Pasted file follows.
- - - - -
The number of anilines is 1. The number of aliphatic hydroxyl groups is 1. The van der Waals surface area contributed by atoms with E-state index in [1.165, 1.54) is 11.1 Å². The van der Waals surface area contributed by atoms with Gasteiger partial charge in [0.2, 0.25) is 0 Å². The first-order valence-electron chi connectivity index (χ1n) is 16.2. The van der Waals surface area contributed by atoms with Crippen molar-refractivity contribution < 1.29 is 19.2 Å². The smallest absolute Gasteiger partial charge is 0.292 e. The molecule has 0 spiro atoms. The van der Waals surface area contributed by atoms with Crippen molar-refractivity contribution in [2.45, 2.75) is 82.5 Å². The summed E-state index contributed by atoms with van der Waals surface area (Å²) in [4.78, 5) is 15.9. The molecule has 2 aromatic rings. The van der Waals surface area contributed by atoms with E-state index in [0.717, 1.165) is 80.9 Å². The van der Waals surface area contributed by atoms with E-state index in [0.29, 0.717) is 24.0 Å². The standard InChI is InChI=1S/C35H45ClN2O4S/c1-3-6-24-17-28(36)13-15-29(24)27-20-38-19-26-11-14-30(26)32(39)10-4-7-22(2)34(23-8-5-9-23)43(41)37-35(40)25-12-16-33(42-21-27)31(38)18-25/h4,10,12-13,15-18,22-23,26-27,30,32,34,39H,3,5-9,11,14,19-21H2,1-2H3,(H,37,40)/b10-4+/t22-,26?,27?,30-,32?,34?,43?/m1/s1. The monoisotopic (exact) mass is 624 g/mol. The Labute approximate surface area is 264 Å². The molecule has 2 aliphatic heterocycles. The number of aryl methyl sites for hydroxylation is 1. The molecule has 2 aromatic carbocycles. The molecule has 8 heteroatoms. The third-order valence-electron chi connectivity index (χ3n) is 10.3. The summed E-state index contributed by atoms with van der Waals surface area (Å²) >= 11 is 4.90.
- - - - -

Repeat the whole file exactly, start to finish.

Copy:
The number of anilines is 1. The number of aliphatic hydroxyl groups is 1. The van der Waals surface area contributed by atoms with E-state index in [1.165, 1.54) is 11.1 Å². The van der Waals surface area contributed by atoms with Gasteiger partial charge in [0.2, 0.25) is 0 Å². The first-order valence-electron chi connectivity index (χ1n) is 16.2. The van der Waals surface area contributed by atoms with Crippen molar-refractivity contribution < 1.29 is 19.2 Å². The smallest absolute Gasteiger partial charge is 0.292 e. The molecule has 0 spiro atoms. The van der Waals surface area contributed by atoms with Crippen molar-refractivity contribution in [2.45, 2.75) is 82.5 Å². The summed E-state index contributed by atoms with van der Waals surface area (Å²) in [4.78, 5) is 15.9. The molecule has 2 aromatic rings. The van der Waals surface area contributed by atoms with E-state index in [0.717, 1.165) is 80.9 Å². The van der Waals surface area contributed by atoms with E-state index in [0.29, 0.717) is 24.0 Å². The standard InChI is InChI=1S/C35H45ClN2O4S/c1-3-6-24-17-28(36)13-15-29(24)27-20-38-19-26-11-14-30(26)32(39)10-4-7-22(2)34(23-8-5-9-23)43(41)37-35(40)25-12-16-33(42-21-27)31(38)18-25/h4,10,12-13,15-18,22-23,26-27,30,32,34,39H,3,5-9,11,14,19-21H2,1-2H3,(H,37,40)/b10-4+/t22-,26?,27?,30-,32?,34?,43?/m1/s1. The monoisotopic (exact) mass is 624 g/mol. The Labute approximate surface area is 264 Å². The molecule has 2 aliphatic heterocycles. The number of aryl methyl sites for hydroxylation is 1. The molecule has 2 aromatic carbocycles. The molecule has 8 heteroatoms. The third-order valence-electron chi connectivity index (χ3n) is 10.3. The summed E-state index contributed by atoms with van der Waals surface area (Å²) >= 11 is 4.90.